For the Irish people the divine feminine was embedded in their history, culture and very psyche. Ireland, or Eire, is actually named for the Goddess Ériu, the mother goddess, the goddess of the land. The Irish revered Brigit and were not at all interested in having her gone from their lives. Left with few options, Patrick and the Roman Catholics made Brigit a saint and declared the forge her new symbol of transformation.

This theme of driving out snakes played out in England as well. Right around the time of St. Patrick the Abbess of Whitby drove them over a cliff where they became million year old beach fossils, a story which clearly requires the suspension of linear time as we know it.

St. Patrick’s Day is celebrated by some in Ireland and as we do here they will gather on barstools to raise a pint or two. However there will be many inclined to gather around a holy well to honor the Goddess Brigit. For she is still very much alive in the land, in the culture, and in the people.

Judith – judith@stonefires.com

Of Myth & Music

Music is the harmonious voice of creation; an echo of the invisible world.
Geoffrey Latham

If the Irish had a creation myth it was long ago burned or drowned. And, unlike other indigenous cultures, there is no surviving creation myth passed down through history. celtic knotPerhaps within a cosmological view of no beginning and no end, like a Celtic knot, there was no place for creation mythology. This does not mean, however, that there is no story. As Frank MacEowen writes, It isn’t a story printed in an ancient text somewhere, nor is it a sacred tale that has been passed down from generation to generation orally. …it is a living story – a story that waits for each of to remember it.

The Irish may not have the myth, but they have the music. They have the song. The Great Song, the Oran Mór. Indeed the primordial myth common to all people around the globe tells of a mighty melody, the breath and word of the sacred, the divine creative energy that calls all life into being. As Frank Mills writes, The Oran Mór is the numinous music – energy – that sings Creation into existence, and becomes the holy, mystical song of Life sung in the seasonal festivals and rituals of sovereignty of the people. It is the holy song of Creation that fills humankind and gives meaning to history…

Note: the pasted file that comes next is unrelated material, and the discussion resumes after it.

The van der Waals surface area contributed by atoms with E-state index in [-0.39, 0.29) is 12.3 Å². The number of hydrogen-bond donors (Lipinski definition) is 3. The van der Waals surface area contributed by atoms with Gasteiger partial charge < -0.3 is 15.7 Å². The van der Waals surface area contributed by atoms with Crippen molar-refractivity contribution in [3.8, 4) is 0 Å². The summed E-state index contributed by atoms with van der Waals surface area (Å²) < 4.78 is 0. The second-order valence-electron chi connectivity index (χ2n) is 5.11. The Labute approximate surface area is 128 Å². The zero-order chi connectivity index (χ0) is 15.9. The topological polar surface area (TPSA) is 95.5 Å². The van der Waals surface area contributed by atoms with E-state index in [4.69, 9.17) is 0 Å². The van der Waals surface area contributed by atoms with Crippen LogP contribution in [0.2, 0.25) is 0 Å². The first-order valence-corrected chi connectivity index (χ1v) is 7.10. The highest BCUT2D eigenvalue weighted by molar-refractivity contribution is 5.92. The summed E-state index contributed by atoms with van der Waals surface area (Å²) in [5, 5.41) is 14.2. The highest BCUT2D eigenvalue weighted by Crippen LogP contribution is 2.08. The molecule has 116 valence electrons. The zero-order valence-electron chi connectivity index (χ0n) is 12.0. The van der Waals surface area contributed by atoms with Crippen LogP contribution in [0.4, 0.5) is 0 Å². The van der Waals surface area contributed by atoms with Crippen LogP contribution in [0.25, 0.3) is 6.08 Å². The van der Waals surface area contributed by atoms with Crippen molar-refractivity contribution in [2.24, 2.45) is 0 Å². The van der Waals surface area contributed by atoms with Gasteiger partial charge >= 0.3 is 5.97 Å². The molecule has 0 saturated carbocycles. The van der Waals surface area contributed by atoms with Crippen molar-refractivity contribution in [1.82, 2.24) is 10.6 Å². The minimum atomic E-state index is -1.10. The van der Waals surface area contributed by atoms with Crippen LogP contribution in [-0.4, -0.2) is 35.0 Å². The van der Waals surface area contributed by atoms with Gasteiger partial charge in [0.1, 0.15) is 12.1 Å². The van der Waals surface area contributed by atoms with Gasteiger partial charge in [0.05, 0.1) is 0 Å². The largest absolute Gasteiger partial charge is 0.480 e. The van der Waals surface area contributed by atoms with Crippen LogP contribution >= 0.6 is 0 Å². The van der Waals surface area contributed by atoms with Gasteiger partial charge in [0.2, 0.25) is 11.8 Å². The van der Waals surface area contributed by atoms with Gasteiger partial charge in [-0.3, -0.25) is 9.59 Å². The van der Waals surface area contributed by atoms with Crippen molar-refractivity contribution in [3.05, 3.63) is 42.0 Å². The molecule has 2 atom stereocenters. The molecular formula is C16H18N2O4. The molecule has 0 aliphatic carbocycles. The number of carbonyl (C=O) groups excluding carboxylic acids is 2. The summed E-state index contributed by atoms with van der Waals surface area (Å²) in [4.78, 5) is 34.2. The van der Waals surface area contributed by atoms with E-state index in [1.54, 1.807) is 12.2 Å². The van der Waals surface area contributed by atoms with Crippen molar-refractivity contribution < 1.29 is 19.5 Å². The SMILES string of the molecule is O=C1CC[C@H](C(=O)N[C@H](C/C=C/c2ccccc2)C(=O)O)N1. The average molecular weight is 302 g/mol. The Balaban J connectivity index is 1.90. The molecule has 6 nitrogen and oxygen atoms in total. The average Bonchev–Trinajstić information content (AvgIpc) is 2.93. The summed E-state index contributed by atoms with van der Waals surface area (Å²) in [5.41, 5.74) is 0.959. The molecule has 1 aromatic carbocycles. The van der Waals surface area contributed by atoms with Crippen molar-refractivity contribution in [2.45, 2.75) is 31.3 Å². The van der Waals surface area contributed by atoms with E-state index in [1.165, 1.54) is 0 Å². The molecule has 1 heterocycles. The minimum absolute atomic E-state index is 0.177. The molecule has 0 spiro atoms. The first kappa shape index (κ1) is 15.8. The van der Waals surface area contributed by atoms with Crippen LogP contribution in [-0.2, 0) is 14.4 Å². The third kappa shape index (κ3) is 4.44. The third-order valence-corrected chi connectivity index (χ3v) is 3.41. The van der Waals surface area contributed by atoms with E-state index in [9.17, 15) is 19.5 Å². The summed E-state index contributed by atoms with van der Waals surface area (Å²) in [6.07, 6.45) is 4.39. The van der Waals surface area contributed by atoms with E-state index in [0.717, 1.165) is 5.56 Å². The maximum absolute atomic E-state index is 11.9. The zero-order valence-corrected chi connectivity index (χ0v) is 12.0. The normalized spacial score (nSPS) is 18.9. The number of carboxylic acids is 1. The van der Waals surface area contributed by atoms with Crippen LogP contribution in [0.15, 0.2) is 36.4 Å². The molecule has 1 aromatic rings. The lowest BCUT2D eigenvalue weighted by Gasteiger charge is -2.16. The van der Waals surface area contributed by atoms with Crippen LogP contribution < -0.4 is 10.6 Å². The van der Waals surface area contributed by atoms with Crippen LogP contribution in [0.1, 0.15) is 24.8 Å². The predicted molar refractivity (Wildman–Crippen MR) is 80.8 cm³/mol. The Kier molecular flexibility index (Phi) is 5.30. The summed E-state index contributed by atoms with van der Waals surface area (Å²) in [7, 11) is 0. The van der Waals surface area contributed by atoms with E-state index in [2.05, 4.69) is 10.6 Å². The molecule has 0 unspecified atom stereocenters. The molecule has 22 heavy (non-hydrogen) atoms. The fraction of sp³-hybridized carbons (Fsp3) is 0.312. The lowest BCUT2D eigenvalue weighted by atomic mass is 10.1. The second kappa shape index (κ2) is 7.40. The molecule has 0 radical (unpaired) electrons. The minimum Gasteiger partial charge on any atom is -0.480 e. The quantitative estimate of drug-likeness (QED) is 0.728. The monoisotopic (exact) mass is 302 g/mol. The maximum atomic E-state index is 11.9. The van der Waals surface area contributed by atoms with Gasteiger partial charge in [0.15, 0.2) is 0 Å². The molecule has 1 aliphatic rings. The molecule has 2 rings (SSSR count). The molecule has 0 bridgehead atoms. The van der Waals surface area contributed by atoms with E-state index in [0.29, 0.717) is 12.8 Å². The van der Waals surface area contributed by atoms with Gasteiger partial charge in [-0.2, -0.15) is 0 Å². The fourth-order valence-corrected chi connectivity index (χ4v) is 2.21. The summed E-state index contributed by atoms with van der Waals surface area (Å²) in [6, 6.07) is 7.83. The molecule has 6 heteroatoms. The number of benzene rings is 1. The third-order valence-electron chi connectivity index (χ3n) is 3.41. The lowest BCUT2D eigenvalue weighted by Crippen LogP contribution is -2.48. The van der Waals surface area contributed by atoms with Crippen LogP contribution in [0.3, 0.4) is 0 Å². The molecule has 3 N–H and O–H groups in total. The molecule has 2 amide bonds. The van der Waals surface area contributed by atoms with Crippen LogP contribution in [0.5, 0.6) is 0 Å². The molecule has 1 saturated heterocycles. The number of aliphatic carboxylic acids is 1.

It lives still in Ireland. It lives in the land. It fills all of creation with its divine harmony. And it continues today, for those who listen.

Ancient Harmony

We can…be part of a new birthing within us and between us today. And the new birthing relates to the ancient song that we are invited to hear again…the more we become reacquainted with its music, the more we will come to know that the deepest notes within ancient songus and between us in our world are not discord. They form an ancient harmony.

I was delighted to encounter this writing from John Philip Newell’s book Christ of the Celts. Another of his books, Listening for the Heartbeat of God: A Celtic Spirituality, has been in my library for many years, one I recommend and refer to often. Deeply rooted in Celtic tradition, Newell is an amazing guide to spiritual resonance.

If we step into a space of resonance with universal vibration we touch the source of all song. The ancient song. Many voices singing down through history. It is for us to join the chorus.

The Power Of Song

songlinesBy singing the songs in the appropriate sequence, Indigenous people could navigate vast distances, often travelling through the deserts of Australia’s interior.

I’m no expert on the science of sound vibration, but I know absolutely the power of it. The palpable energy of light, love and peace present after a time of Kirtan. The way a singing bowl brings people into the space of one heart. The gracious space that lingers after chanting aum. Being swept into another dimension by listening to Gregorian chants.

Why such impact? It’s in the nature of water and we are mostly water. I had thought up to 98%, but it turns out to be between 70% and 80%. Still it’s a lot of water. And like all water our bodies are susceptible to vibrational influences. Energetic influences can agitate our waters or calm them and bring us into a place of peace. Through the power of vibration we  can join our energy with that of the universal web. Indigenous peoples throughout the world have known this and worked with this knowing. We are aware of the stories that come from the aboriginal peoples of Australia, we may be less aware of the stories that come from Ireland.

Bird Song. Soul Song.

When the Soul wants to experience something,
she throws an image before her
and steps into her own experience.
Meister Eckhart

starlightWe come to this life with sacred intention. To manifest our unique expression of light. Of love and joy and laughter. Of peace. It’s a promise we make with our soul as she throws our image before her. It is our soul song.